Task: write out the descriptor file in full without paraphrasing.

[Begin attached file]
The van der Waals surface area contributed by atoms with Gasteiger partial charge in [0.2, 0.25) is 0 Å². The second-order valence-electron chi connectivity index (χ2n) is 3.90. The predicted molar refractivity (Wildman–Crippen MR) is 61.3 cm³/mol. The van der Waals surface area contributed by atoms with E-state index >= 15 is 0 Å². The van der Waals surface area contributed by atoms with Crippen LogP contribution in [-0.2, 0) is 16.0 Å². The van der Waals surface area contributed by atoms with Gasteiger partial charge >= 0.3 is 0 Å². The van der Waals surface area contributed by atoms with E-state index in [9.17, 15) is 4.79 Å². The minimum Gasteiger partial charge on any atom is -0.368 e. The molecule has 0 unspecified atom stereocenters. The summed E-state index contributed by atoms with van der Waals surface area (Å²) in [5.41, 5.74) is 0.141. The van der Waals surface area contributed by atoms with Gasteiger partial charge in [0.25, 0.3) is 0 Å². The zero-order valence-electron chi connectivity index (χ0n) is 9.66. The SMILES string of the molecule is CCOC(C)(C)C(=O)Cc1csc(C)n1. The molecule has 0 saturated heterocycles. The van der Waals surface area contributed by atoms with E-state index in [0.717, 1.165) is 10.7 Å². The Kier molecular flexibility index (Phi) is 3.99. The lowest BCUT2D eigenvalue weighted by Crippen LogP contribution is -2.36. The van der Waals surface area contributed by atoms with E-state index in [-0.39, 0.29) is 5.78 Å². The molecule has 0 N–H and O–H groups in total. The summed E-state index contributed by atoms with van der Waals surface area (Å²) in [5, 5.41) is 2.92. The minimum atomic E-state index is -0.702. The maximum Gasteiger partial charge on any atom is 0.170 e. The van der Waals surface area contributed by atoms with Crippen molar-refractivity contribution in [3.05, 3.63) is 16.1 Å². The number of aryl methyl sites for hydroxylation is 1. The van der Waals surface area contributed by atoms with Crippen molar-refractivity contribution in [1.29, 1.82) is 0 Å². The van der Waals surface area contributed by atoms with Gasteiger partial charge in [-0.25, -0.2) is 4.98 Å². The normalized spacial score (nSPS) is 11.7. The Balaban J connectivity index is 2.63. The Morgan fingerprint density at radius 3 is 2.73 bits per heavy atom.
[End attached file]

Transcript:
The van der Waals surface area contributed by atoms with Gasteiger partial charge in [0.2, 0.25) is 0 Å². The second-order valence-electron chi connectivity index (χ2n) is 3.90. The predicted molar refractivity (Wildman–Crippen MR) is 61.3 cm³/mol. The van der Waals surface area contributed by atoms with E-state index >= 15 is 0 Å². The van der Waals surface area contributed by atoms with Crippen LogP contribution in [-0.2, 0) is 16.0 Å². The van der Waals surface area contributed by atoms with Gasteiger partial charge >= 0.3 is 0 Å². The van der Waals surface area contributed by atoms with E-state index in [9.17, 15) is 4.79 Å². The minimum Gasteiger partial charge on any atom is -0.368 e. The molecule has 0 unspecified atom stereocenters. The summed E-state index contributed by atoms with van der Waals surface area (Å²) in [5.41, 5.74) is 0.141. The van der Waals surface area contributed by atoms with Gasteiger partial charge in [0.25, 0.3) is 0 Å². The zero-order valence-electron chi connectivity index (χ0n) is 9.66. The SMILES string of the molecule is CCOC(C)(C)C(=O)Cc1csc(C)n1. The molecule has 0 saturated heterocycles. The van der Waals surface area contributed by atoms with E-state index in [0.717, 1.165) is 10.7 Å². The Kier molecular flexibility index (Phi) is 3.99. The lowest BCUT2D eigenvalue weighted by Crippen LogP contribution is -2.36. The van der Waals surface area contributed by atoms with E-state index in [-0.39, 0.29) is 5.78 Å². The molecule has 0 N–H and O–H groups in total. The summed E-state index contributed by atoms with van der Waals surface area (Å²) in [5, 5.41) is 2.92. The minimum atomic E-state index is -0.702. The maximum Gasteiger partial charge on any atom is 0.170 e. The van der Waals surface area contributed by atoms with Crippen molar-refractivity contribution in [3.05, 3.63) is 16.1 Å². The number of aryl methyl sites for hydroxylation is 1. The van der Waals surface area contributed by atoms with Crippen molar-refractivity contribution in [1.29, 1.82) is 0 Å². The van der Waals surface area contributed by atoms with Gasteiger partial charge in [-0.25, -0.2) is 4.98 Å². The normalized spacial score (nSPS) is 11.7. The Balaban J connectivity index is 2.63. The Morgan fingerprint density at radius 3 is 2.73 bits per heavy atom.